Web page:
It’s typical british humor, if not a bit deluded for whatever reason. The vast majority of the jokes are funny enough, but every once and a while a joke comes along that lacks the sophistication you’ve come to expect from British humor. The show is filmed at a set and then played for an audience on a screening night and the laughter is recorded, and there’s something about audible laughter in a show that makes even actually funny jokes… not as funny. It certainly plays a role in the perceived funniness of the show.

There are 4 seasons, but I’ve only seen the first 3 (streaming on Netflix), and I swam through all 24 episodes in 3 days. The show flows well, it hits clever moments frequently, and (unlike some shows like “The Big Bang Theory” and “How I Met Your Mother”) they paint geeks in a light that makes them like normal people so you can actually relate to them, and seeing as how most of the humor in the show is reality based, it does well for the show. Some people may think that’s kind of an odd bit of feedback, but I’m more or less sick of shows that display nerdy characters as a spectacle to laugh at, where you almost feel like a loser for relating to them. These (mainly Roy) are real people. I mean… Moss is a little f***ed up, but we forgive him because he’s AWESOME.

The show is funny. Yes, deep, I know. But it’s good enough to merit the 22 minutes it would take to try it out, but not so great I’m insisting you give it a chance. I had a good time, anyway, and I feel like it’s a great show to toss between other more serious or committed television endeavors.

September 29, 2011

My Favorite Actor Is Better Than Your Favorite Actor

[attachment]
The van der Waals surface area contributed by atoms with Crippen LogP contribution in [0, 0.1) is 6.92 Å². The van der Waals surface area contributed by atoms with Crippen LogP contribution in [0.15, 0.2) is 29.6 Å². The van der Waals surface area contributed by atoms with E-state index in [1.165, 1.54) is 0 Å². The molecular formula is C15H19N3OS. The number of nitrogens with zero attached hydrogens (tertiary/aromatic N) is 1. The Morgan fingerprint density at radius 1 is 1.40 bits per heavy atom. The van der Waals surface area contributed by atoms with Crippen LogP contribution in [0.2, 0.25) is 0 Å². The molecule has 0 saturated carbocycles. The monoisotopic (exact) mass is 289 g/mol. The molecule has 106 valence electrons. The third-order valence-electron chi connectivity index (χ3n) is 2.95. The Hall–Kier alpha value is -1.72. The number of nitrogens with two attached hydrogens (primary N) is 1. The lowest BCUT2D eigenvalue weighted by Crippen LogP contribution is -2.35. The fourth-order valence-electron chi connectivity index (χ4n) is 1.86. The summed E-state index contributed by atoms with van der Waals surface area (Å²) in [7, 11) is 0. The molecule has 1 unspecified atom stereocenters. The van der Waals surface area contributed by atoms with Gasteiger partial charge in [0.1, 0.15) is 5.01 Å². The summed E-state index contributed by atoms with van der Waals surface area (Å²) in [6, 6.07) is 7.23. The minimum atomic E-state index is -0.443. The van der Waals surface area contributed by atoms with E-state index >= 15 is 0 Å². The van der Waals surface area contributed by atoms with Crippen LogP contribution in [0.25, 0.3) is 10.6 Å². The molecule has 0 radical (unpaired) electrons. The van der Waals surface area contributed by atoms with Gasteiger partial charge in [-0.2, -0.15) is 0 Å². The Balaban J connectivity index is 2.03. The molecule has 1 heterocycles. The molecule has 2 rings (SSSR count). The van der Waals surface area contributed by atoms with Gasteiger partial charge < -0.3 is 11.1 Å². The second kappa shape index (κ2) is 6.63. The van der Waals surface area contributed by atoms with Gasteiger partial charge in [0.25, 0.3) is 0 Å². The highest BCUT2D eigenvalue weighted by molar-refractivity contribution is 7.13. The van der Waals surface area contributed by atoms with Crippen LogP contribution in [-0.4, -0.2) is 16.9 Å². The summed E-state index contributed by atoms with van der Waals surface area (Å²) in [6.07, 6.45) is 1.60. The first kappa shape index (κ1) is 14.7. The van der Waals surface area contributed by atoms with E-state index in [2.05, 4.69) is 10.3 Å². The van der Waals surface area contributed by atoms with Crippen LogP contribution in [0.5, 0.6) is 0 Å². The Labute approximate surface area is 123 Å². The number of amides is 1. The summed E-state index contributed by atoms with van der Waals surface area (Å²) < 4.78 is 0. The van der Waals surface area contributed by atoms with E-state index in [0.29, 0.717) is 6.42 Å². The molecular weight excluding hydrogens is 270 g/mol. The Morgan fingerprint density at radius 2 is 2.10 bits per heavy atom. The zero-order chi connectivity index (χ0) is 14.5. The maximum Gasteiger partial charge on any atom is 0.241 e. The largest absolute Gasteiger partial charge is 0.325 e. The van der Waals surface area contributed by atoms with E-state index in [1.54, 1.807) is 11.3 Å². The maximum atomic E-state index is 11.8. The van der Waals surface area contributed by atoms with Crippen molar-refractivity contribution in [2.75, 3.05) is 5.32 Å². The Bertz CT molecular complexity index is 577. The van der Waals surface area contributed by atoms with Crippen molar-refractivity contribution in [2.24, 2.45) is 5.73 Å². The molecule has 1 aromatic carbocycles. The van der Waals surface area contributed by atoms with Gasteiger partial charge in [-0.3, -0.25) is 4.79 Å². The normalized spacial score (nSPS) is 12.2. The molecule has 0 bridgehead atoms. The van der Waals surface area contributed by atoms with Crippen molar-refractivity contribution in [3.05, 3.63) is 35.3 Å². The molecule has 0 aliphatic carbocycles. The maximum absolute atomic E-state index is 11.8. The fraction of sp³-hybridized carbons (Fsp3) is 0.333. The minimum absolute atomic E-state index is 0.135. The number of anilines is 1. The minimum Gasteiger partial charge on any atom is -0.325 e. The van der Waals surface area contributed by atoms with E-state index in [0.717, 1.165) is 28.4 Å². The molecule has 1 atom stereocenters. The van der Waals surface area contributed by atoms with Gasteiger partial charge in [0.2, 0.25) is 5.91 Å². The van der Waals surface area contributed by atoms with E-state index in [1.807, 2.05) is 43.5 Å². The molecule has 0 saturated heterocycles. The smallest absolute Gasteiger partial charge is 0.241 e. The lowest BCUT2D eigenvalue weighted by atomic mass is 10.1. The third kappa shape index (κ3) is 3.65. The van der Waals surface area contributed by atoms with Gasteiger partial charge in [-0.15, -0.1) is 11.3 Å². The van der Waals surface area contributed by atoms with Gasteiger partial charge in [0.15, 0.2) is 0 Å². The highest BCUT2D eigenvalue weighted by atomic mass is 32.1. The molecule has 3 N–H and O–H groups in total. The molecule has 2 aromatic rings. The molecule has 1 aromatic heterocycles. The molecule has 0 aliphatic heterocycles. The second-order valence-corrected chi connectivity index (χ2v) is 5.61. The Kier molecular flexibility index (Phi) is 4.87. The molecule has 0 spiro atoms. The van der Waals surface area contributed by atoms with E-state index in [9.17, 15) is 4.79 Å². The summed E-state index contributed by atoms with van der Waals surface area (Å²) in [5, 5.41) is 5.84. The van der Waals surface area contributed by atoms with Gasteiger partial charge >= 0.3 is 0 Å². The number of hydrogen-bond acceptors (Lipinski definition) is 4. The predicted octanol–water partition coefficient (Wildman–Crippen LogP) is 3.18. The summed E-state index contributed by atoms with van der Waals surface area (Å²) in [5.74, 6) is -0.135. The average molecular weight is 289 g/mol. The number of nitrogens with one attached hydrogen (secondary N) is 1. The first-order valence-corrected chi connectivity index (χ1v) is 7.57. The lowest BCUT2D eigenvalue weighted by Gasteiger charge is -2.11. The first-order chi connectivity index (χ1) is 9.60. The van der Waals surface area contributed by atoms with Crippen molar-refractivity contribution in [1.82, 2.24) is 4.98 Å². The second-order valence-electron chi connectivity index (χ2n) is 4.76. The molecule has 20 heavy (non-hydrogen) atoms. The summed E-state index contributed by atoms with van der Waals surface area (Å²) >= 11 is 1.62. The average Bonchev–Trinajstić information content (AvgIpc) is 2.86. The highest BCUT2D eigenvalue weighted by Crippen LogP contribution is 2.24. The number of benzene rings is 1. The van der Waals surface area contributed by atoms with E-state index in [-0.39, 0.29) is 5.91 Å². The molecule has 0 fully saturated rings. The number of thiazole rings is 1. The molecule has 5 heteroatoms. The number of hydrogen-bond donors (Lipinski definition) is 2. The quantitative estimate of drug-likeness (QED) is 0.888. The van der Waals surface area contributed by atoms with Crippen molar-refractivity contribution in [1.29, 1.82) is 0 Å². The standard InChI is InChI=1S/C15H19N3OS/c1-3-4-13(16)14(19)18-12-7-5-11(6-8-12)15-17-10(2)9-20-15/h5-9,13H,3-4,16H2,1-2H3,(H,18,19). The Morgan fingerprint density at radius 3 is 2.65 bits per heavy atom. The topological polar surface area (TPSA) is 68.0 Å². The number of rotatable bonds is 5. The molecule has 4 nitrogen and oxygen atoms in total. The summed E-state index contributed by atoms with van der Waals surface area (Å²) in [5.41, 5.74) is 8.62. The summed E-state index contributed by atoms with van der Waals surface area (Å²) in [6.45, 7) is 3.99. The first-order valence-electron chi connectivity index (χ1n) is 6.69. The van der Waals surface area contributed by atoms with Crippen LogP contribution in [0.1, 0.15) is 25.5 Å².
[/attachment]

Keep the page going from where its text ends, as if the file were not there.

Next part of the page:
Capote: 8/10

Logan Haffner

It’s hard for an actor to get me to forget that they’re an actor. I’m not saying I’m well versed in the art of acting and my standards are so high that only the elite actors can please me at this point, I’m just saying I see an actor and I know he’s an actor. I mean it’s simple. I’ve seen them before as lots of other people, it’s just hard to get past that. Now and again, however, there’s an acting performance that totally masks the actor and leaves nothing but true, unblemished character, and I can become fully emersed in my movie experience. Philip Seymour Hoffman as Truman Capote is one such role.

I don’t want to say this movie is rated so high because of Hoffmans acting alone, but I’d be lying if I said it wasn’t the largest factor. Don’t get me wrong, I love all of this movie. I mean I wouldn’t give it an eight if I didn’t. I’m simply trying to get across how amazing this performance is in my eyes. His character that he’s “created” (since Capote is a real person, I can’t give all the credit to the character writers, now can I?) is just so complete, I get lost trying to find the actor. I fail, of course, and then I end up here, writing about my gay crush I’m sort of just realizing as I type a post soon to be published on the internet… hmm….

Maybe not the best choice.

Capote is an author, though best known (at the time [the early 1960s]) for his work publishing short stories in the New Yorker and his novella, “Breakfast at Tiffany’s.”  The movie focuses around a group of murders committed in Kansas at that time, the murderers themselves, and Capote’s relationship with them and those around him as he writes (arguably) his most famous work “In Cold Blood,” the story of the murderers before, during, and after the crimes committed. The movie shows us Capote in many ways. How obsessed with himself he is, how obsessed with his work he is, and how much he utterly depends on those around him (even if just for attention) to get by with his life. This sounds a little simple, and it is. I’m not the best movie-pusher in the world, but you should trust the rating and not the explanation: THIS MOVIE IS GOOD.